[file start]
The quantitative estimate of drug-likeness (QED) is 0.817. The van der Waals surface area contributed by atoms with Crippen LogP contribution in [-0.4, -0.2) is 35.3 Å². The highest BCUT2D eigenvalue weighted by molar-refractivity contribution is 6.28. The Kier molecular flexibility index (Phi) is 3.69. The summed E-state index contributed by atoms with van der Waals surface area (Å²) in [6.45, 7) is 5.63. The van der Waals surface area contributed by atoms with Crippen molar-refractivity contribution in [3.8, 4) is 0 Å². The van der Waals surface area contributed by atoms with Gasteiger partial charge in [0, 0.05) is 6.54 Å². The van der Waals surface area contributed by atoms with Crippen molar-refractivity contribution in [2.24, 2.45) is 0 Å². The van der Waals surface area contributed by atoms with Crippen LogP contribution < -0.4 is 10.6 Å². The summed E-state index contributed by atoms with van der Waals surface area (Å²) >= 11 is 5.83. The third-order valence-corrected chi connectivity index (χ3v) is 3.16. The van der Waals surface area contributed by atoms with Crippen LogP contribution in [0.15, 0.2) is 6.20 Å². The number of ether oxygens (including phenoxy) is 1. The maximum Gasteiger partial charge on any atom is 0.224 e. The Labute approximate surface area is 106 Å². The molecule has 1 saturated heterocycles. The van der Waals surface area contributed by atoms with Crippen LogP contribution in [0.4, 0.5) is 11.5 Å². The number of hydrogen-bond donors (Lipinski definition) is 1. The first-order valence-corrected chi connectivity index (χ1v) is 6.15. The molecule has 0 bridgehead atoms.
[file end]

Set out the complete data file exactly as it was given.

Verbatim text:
The quantitative estimate of drug-likeness (QED) is 0.817. The van der Waals surface area contributed by atoms with Crippen LogP contribution in [-0.4, -0.2) is 35.3 Å². The highest BCUT2D eigenvalue weighted by molar-refractivity contribution is 6.28. The Kier molecular flexibility index (Phi) is 3.69. The summed E-state index contributed by atoms with van der Waals surface area (Å²) in [6.45, 7) is 5.63. The van der Waals surface area contributed by atoms with Crippen molar-refractivity contribution in [3.8, 4) is 0 Å². The van der Waals surface area contributed by atoms with Gasteiger partial charge in [0, 0.05) is 6.54 Å². The van der Waals surface area contributed by atoms with Crippen molar-refractivity contribution in [2.24, 2.45) is 0 Å². The van der Waals surface area contributed by atoms with Crippen LogP contribution < -0.4 is 10.6 Å². The summed E-state index contributed by atoms with van der Waals surface area (Å²) >= 11 is 5.83. The third-order valence-corrected chi connectivity index (χ3v) is 3.16. The van der Waals surface area contributed by atoms with Crippen LogP contribution in [0.15, 0.2) is 6.20 Å². The number of ether oxygens (including phenoxy) is 1. The maximum Gasteiger partial charge on any atom is 0.224 e. The Labute approximate surface area is 106 Å². The molecule has 1 saturated heterocycles. The van der Waals surface area contributed by atoms with Crippen LogP contribution in [0.4, 0.5) is 11.5 Å². The number of hydrogen-bond donors (Lipinski definition) is 1. The first-order valence-corrected chi connectivity index (χ1v) is 6.15. The molecule has 0 bridgehead atoms.